Target made the controversial decision to allow biological men to enter the ladies’ restroom if they “identify” as female back in 2016. Naturally, this outraged many conservatives who believed the policy would endanger women and little girls.
Seems like they were right. Police are currently on the hunt for a man in Chicago who exposed himself to a child in the ladies’ restroom in the store.
“A mother was with her young child at about 4:08 p.m. in the women’s restroom at the Target at 1154 S. Clark when the man entered and insisted he had to go to the bathroom, according to Chicago Police,” reports NBC Chicago.
According to the report he forced his way into the child’s stall and exposed himself.
Shoppers were disturbed over the incident. “It’s very sad. Children are innocent,” said Target shopper Stanley Hughley. “However old the pedophile was, it’s wrong. It’s pure evil no matter how you look at it.”
Danielle Schumann, a Target spokesperson, claims the man was drunk at the time of the incident. “At Target, the safety and security of our guests is critically important to us,” Schumann said. “Immediately after a guest notified us of this incident, we called law enforcement and provided them with video footage from our store entrance to help with their investigation.”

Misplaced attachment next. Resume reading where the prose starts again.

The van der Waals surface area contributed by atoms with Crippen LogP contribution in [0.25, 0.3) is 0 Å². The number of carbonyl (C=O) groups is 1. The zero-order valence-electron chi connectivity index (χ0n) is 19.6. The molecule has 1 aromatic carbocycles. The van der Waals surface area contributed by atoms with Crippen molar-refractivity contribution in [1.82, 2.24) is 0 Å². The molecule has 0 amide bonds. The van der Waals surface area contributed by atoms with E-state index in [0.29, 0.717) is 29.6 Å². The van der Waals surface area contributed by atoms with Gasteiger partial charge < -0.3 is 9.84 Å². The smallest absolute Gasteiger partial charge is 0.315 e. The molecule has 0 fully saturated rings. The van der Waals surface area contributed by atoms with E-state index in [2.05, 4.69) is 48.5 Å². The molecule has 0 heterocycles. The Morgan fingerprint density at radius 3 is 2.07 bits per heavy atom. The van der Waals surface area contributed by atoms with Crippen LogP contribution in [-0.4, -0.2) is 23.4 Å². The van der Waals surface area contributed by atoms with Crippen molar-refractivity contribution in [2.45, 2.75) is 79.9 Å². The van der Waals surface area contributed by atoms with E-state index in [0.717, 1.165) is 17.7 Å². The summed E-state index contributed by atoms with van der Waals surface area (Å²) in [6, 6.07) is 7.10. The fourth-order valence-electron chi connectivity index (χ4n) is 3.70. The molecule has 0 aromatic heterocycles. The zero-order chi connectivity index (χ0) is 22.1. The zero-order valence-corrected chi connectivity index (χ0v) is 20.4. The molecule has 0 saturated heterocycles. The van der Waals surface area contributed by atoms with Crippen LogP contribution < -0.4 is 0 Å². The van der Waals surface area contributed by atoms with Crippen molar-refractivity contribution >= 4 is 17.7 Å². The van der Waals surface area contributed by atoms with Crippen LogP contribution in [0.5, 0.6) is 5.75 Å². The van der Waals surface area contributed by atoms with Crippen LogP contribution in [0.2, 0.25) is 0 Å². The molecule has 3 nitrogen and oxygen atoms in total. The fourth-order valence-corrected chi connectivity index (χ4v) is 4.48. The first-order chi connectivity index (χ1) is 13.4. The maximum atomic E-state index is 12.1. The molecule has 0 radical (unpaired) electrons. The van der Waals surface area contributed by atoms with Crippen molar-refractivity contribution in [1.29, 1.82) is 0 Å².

This isn’t the first something like this has happened though. Back in 2016, a man entered the women’s dressing room and allegedly was caught taking photos of a woman changing on clothes.
The Daily Wire reports, “After enacting the new policy allowing people to enter their preferred restroom no matter their biological sex, Target suffered a $10 billion loss in value, a full 20% drop, which critics connected to the new policy, while defenders claimed was a result of other factors. As the protests against the store from pro-family groups escalated, Target’s CEO Brian Cornell not only doubled-down on the controversial policy, but went as far as to compare those opposed to it as being akin to racists who opposed the outlet when they featured black models in their advertisement.”
“We’ve had a long history embracing diversity and inclusion,” said Cornell. “A couple weeks ago, one of our team members sent me a note reminding me that if we went back to the mid-60s, our company was one of the very first to use African-American models in their advertising, and back then, it wasn’t well received.”